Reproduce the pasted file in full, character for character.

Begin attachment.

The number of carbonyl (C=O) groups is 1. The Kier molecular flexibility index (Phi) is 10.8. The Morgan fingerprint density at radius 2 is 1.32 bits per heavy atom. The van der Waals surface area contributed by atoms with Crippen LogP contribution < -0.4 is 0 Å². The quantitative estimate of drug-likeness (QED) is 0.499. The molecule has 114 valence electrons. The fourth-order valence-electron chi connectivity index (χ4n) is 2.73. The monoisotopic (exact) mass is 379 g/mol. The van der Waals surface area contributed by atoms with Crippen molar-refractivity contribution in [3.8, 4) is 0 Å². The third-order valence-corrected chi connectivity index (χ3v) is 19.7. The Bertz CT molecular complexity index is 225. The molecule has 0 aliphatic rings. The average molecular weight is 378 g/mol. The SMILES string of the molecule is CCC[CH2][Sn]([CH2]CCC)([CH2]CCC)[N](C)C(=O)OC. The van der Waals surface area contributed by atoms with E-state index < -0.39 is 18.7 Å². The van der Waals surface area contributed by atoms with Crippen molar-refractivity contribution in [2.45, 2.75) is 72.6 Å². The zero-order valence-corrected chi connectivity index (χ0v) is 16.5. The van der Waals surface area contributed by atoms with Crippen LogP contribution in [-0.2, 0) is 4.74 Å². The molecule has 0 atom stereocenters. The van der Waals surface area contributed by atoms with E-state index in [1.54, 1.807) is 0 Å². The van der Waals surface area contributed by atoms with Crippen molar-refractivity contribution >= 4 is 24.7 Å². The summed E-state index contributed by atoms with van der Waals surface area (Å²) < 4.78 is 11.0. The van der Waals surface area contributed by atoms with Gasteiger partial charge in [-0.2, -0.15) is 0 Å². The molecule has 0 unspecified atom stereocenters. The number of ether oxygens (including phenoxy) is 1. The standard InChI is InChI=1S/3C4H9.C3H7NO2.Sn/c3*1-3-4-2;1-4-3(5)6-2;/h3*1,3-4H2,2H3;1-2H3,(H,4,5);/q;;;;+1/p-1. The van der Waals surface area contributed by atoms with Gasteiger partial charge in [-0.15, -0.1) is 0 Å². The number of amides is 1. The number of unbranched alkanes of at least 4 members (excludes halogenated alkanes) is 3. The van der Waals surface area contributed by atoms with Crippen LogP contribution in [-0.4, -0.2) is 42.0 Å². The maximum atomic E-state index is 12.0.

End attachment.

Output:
The number of carbonyl (C=O) groups is 1. The Kier molecular flexibility index (Phi) is 10.8. The Morgan fingerprint density at radius 2 is 1.32 bits per heavy atom. The van der Waals surface area contributed by atoms with Crippen LogP contribution < -0.4 is 0 Å². The quantitative estimate of drug-likeness (QED) is 0.499. The molecule has 114 valence electrons. The fourth-order valence-electron chi connectivity index (χ4n) is 2.73. The monoisotopic (exact) mass is 379 g/mol. The van der Waals surface area contributed by atoms with Crippen molar-refractivity contribution in [3.8, 4) is 0 Å². The third-order valence-corrected chi connectivity index (χ3v) is 19.7. The Bertz CT molecular complexity index is 225. The molecule has 0 aliphatic rings. The average molecular weight is 378 g/mol. The SMILES string of the molecule is CCC[CH2][Sn]([CH2]CCC)([CH2]CCC)[N](C)C(=O)OC. The van der Waals surface area contributed by atoms with E-state index < -0.39 is 18.7 Å². The van der Waals surface area contributed by atoms with Crippen molar-refractivity contribution in [2.45, 2.75) is 72.6 Å². The zero-order valence-corrected chi connectivity index (χ0v) is 16.5. The van der Waals surface area contributed by atoms with Crippen LogP contribution in [-0.2, 0) is 4.74 Å². The molecule has 0 atom stereocenters. The van der Waals surface area contributed by atoms with E-state index in [1.54, 1.807) is 0 Å². The van der Waals surface area contributed by atoms with Crippen molar-refractivity contribution >= 4 is 24.7 Å². The summed E-state index contributed by atoms with van der Waals surface area (Å²) < 4.78 is 11.0. The van der Waals surface area contributed by atoms with Gasteiger partial charge in [-0.2, -0.15) is 0 Å². The molecule has 0 unspecified atom stereocenters. The number of ether oxygens (including phenoxy) is 1. The standard InChI is InChI=1S/3C4H9.C3H7NO2.Sn/c3*1-3-4-2;1-4-3(5)6-2;/h3*1,3-4H2,2H3;1-2H3,(H,4,5);/q;;;;+1/p-1. The van der Waals surface area contributed by atoms with Gasteiger partial charge in [-0.15, -0.1) is 0 Å². The number of amides is 1. The number of unbranched alkanes of at least 4 members (excludes halogenated alkanes) is 3. The van der Waals surface area contributed by atoms with Crippen LogP contribution in [-0.4, -0.2) is 42.0 Å². The maximum atomic E-state index is 12.0.